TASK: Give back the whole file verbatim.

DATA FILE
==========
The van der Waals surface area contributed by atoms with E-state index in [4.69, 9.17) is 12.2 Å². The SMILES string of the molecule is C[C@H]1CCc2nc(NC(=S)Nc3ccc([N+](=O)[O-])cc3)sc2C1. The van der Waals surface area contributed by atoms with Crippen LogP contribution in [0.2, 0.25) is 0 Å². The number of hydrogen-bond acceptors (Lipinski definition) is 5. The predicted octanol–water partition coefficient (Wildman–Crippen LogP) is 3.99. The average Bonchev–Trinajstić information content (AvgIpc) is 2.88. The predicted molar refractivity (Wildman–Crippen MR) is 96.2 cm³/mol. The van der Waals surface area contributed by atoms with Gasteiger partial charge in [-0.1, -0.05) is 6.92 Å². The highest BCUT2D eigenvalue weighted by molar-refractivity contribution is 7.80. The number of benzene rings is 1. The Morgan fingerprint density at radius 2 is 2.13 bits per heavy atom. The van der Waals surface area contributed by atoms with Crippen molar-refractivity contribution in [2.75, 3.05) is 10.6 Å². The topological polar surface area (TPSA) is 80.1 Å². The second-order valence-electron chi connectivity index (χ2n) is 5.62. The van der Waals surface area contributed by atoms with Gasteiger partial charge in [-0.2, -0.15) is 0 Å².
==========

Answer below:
The van der Waals surface area contributed by atoms with E-state index in [4.69, 9.17) is 12.2 Å². The SMILES string of the molecule is C[C@H]1CCc2nc(NC(=S)Nc3ccc([N+](=O)[O-])cc3)sc2C1. The van der Waals surface area contributed by atoms with Crippen LogP contribution in [0.2, 0.25) is 0 Å². The number of hydrogen-bond acceptors (Lipinski definition) is 5. The predicted octanol–water partition coefficient (Wildman–Crippen LogP) is 3.99. The average Bonchev–Trinajstić information content (AvgIpc) is 2.88. The predicted molar refractivity (Wildman–Crippen MR) is 96.2 cm³/mol. The van der Waals surface area contributed by atoms with Gasteiger partial charge in [-0.1, -0.05) is 6.92 Å². The highest BCUT2D eigenvalue weighted by molar-refractivity contribution is 7.80. The number of benzene rings is 1. The Morgan fingerprint density at radius 2 is 2.13 bits per heavy atom. The van der Waals surface area contributed by atoms with Crippen molar-refractivity contribution in [2.75, 3.05) is 10.6 Å². The topological polar surface area (TPSA) is 80.1 Å². The second-order valence-electron chi connectivity index (χ2n) is 5.62. The van der Waals surface area contributed by atoms with Gasteiger partial charge in [-0.2, -0.15) is 0 Å².